TGS 2011: Hands-on with the 3DS Slide Pad

When we were first introduced to the 3DS peripheral known as the Slide Pad, we were understandably incredulous. Details were slim at first but eventually we learned how the attachment ships with an upcoming Monster Hunter game in Japan, needs a battery, and costs around $20 separately when it launches in Japan. However, as helpful as that information was, we were dying for an opportunity to get our hands on the device, something our trip to Tokyo Game Show afforded us. So now, straight from the TGS show floor, our first hands-on impressions of the controversial Slide Pad.

By the Monster Hunter corner of Capcom’s huge booth, a couple lovely ladies were standing around with models of the system and the attached Slide Pad. When we first held it our immediate impression was of how much lighter it felt than we expected. The weight was basically the same as the standard 3DS and we got a better grip of it thanks to the curved back.

The pad moved around identically to the circle pad on the left side, with similar give and resistance. As for the new shoulder buttons, they felt mostly natural in hand, though it was a strange sensation at first to press the extra triggers as Nintendo portables have ingrained in us the need to worry about one button per side. Though the size of the peripheral with the system is really going to impact the portability, the newly added space on the right side at least gave our hands more room on the back.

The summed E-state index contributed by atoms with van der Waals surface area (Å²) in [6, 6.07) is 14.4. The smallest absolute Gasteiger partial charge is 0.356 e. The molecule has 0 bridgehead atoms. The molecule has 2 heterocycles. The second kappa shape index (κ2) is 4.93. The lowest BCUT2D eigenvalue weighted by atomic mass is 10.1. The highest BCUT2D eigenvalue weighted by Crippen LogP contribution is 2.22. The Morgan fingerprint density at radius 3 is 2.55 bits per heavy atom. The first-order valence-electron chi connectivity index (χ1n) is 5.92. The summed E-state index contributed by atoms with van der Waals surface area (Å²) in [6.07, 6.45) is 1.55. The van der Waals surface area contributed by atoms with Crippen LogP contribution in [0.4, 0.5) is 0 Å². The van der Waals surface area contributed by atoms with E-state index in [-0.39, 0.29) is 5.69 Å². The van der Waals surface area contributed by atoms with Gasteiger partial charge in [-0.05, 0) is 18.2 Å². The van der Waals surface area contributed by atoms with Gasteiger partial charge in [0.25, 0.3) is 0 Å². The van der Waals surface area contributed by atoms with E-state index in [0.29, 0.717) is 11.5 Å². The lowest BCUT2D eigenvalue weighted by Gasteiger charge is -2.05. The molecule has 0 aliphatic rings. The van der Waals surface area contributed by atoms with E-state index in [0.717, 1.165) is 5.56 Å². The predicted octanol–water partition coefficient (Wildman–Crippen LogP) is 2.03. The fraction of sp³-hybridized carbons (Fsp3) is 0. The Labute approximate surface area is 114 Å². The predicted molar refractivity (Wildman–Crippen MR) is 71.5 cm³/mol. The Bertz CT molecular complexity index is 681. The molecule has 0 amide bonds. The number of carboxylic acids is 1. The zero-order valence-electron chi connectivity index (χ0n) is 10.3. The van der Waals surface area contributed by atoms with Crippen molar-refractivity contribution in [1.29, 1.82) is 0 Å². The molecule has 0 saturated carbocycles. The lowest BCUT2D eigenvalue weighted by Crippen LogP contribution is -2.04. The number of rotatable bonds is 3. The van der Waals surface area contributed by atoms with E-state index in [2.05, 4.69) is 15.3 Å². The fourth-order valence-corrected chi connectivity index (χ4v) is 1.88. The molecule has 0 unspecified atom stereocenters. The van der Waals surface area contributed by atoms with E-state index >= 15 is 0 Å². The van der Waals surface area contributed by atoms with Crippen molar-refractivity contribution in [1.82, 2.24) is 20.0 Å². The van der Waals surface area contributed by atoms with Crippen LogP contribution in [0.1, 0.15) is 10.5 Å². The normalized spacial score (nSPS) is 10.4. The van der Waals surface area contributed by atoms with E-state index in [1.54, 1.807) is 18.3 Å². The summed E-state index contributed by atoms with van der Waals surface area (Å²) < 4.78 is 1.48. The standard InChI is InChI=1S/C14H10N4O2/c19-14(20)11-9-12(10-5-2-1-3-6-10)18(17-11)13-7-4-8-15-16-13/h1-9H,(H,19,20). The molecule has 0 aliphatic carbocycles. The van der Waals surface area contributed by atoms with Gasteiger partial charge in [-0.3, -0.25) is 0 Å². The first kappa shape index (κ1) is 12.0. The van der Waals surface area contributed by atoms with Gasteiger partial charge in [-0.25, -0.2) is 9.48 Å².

After seeing it in person, we feel a little more positive about it than when it was first revealed, and having played several of the games it’s compatible with (Metal Gear Solid 3D, Kingdom Hearts 3D), we’d much prefer using that pad to turn the in-game camera as opposed to the shoulder triggers in the normal versions. We’re not saying it isn’t clunky, but after holding it in our hands, we think this yet-to-be-announced for the US attachment isn’t as ridiculous as we thought.

Sep 16, 2011

Henry Gilbert

Henry Gilbert is a former GamesRadar+ Editor, having spent seven years at the site helping to navigate our readers through the PS3 and Xbox 360 generation. Henry is now following another passion of his besides video games, working as the producer and podcast cohost of the popular Talking Simpsons and What a Cartoon podcasts.